How do you plan to pay for your child’s college? If your answer includes anything about dipping into your life savings or retirement, then taking out some loans to fill in the gaps, stop right there. There is a better way to do it.

First . . .

Find out your EFC—expected family contribution. There are three categories of financial need for college-bound families:

  • Category 1 families qualify for need-based aid at every institution of higher education and have low to no EFC.
  • Category 2 families qualify for need-based aid at some schools—like private universities—and not at others. They will have significant EFC to provide.
  • Category 3 families do not qualify for need-based aid and may have a large amount of EFC or very low EFC depending on the school their child attends.

There is aid available for every category. Determining EFC is not simply about your income as a parent. There are three major things to keep in mind when determining EFC:

Income is tiered (like taxes, after income allowance). The more you make, the more you will be expected to contribute to your child’s educational expenses.

Some of your assets will be counted as part of this income and some will not. Most personal investments—after tax investments—are generally counted. And before tax investments are not counted.

Counted Assets in EFC

  • Personal checking and savings
  • Stocks, bonds, mutual funds
  • Money Market, CDs, 529s
  • Equity on investment properties

Counted assets depend on the methodology of the financial aid you apply for. For instance, some EFC will be calculated to include equity on primary residence in addition to investment properties. Read the fine print to find out the parameters of the aid you apply for.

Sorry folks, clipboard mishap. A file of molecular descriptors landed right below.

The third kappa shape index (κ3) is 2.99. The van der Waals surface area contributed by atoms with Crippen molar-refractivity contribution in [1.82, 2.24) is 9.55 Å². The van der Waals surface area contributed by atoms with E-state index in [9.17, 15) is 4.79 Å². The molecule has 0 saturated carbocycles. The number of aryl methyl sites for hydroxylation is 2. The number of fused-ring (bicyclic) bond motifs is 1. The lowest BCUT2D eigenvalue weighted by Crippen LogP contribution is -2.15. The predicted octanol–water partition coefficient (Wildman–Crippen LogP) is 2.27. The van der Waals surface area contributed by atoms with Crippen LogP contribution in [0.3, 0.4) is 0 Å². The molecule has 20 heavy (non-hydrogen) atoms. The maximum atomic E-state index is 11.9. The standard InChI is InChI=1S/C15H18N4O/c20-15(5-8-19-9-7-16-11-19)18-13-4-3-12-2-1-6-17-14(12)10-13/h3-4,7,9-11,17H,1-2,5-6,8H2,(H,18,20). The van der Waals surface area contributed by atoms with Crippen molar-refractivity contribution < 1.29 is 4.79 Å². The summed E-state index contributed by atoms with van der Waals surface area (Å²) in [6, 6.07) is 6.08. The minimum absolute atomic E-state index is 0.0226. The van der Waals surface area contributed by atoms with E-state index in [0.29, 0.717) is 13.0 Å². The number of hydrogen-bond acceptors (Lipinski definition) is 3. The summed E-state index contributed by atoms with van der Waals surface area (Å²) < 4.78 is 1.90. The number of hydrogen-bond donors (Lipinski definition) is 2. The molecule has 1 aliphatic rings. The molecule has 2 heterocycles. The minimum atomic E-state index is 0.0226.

All EFC parental asset income is calculated based on a percentage. For every dollar of asset income, 5.6 cents is included in the EFC.

Not Counted Assets in EFC

  • 401K, IRAs, 403b
  • SEP IRAs, Roth IRAs
  • Annuities, C.V.L.I

Annual contributions made in the base year (the year before application for aid is made) will be included if they qualify as a countable asset.

Student income is also calculated into EFC. Students are allowed a certain amount of money before their income is counted. After the allowance, 50% of all income is expected to be contributed toward EFC.

Likewise, any personal assets of your student (same as assets of parents) are counted and 20 cents on each dollar become a part of the EFC.

Next . . .

The next step of the process is finding the right school for your student. This question is not only about a program of study, but about the financial fit as well. Some category 3 parents find that it’s actually less expensive for their child to attend a private school than a state school depending on their EFC.

Join us next week for more about the next step in the process and how harmonizing the COA—cost of attendance—with your EFC can help you get your child through college without going bankrupt.

 

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